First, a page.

well, in the beginning of this year I decided to port my "engine" to OGL 3.3 and it didn't go without problems. One thing I really disliked is you can't specify (in SDL 1.2) that you only want to get the OGL 3.3 profile, and because of this I had to use GLEW, and I have to check whether the function I'm using is proper core profile or deprecated. For this I use the official OGL 4.1 reference pages. However now that I have a solid set of functions for rendering I think I can start to use the modern features of OGL 3.3, the new functions, shader stuff etc. Because between 3.3 and 4.1 there is no such huge difference as between 2.1 and 3.3 (you can't use: immediate mode, matrix functions, GLU etc) I think moving to 4.1 will be seamless. I'm really looking forward to using tessellation and compute shaders for advanced effects.


Well what I am wondering is, how do you move your objects around the scene? This is where I am currently stuck. I would like to use shaders for this but I do not know how. I have seen stuff where they call a "uniform" float in a shader then send the data in the c++ program to it. But I tried that and could compile my shader.

#7 jeroenb   Members   -  Reputation: 257

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Posted 17 May 2011 - 11:58 PM

I use both immediate and VBO's in my 2D engine. The immediate mode I still use for rendering my user interface. It's easier to render rectangles, etc.. I do have plans to port them to VBO's in order to also be able to try out DirectX, but never came to it yet. The VBO's (or VB array's for those ancient systems) together with shaders I use for rendering the tiles and objects.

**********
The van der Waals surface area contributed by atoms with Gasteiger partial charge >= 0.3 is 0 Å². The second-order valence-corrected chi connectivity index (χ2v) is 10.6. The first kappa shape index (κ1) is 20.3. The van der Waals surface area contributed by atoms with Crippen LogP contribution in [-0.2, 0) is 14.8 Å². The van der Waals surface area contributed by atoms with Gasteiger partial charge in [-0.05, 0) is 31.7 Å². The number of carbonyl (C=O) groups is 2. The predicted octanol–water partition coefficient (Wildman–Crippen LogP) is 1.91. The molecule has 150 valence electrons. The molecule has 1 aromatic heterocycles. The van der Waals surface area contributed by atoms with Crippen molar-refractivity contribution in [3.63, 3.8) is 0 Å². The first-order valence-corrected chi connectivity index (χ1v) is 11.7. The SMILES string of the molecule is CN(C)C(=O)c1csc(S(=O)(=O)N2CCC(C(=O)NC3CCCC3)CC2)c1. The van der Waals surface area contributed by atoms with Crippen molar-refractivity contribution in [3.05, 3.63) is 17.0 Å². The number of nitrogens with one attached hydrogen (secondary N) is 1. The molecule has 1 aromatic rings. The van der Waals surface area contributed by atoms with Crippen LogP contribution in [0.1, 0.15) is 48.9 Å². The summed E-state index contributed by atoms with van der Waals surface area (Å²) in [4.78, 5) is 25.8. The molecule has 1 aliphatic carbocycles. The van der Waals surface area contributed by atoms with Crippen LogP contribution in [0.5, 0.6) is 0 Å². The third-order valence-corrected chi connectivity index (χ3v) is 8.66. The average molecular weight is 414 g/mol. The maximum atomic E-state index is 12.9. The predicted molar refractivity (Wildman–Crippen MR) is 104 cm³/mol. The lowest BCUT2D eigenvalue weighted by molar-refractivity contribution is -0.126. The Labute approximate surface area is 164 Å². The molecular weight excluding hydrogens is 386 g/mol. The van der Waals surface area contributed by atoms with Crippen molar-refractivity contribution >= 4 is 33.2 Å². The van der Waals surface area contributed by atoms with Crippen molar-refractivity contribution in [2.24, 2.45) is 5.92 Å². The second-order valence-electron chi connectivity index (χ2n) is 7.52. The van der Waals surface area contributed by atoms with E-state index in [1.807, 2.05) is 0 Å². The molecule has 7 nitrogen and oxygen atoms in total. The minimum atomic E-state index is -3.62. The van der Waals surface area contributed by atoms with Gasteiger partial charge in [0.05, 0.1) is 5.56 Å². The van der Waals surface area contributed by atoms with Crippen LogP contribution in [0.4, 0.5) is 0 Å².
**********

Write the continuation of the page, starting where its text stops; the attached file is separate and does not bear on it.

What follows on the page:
Transforming directly the OpenGL matrices in order to move the objects is one way, but you can also move objects using the shaders using the uniform data variables of shaders. You then only have to tranform the matrix in the shader. I found Lighthouse - uniform variables a good read about them.

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Twitter: @crafter_2d


#8 Yours3!f   Members   -  Reputation: 1299

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Posted 18 May 2011 - 01:05 PM

Well what I am wondering is, how do you move your objects around the scene? This is where I am currently stuck. I would like to use shaders for this but I do not know how. I have seen stuff where they call a "uniform" float in a shader then send the data in the c++ program to it. But I tried that and could compile my shader.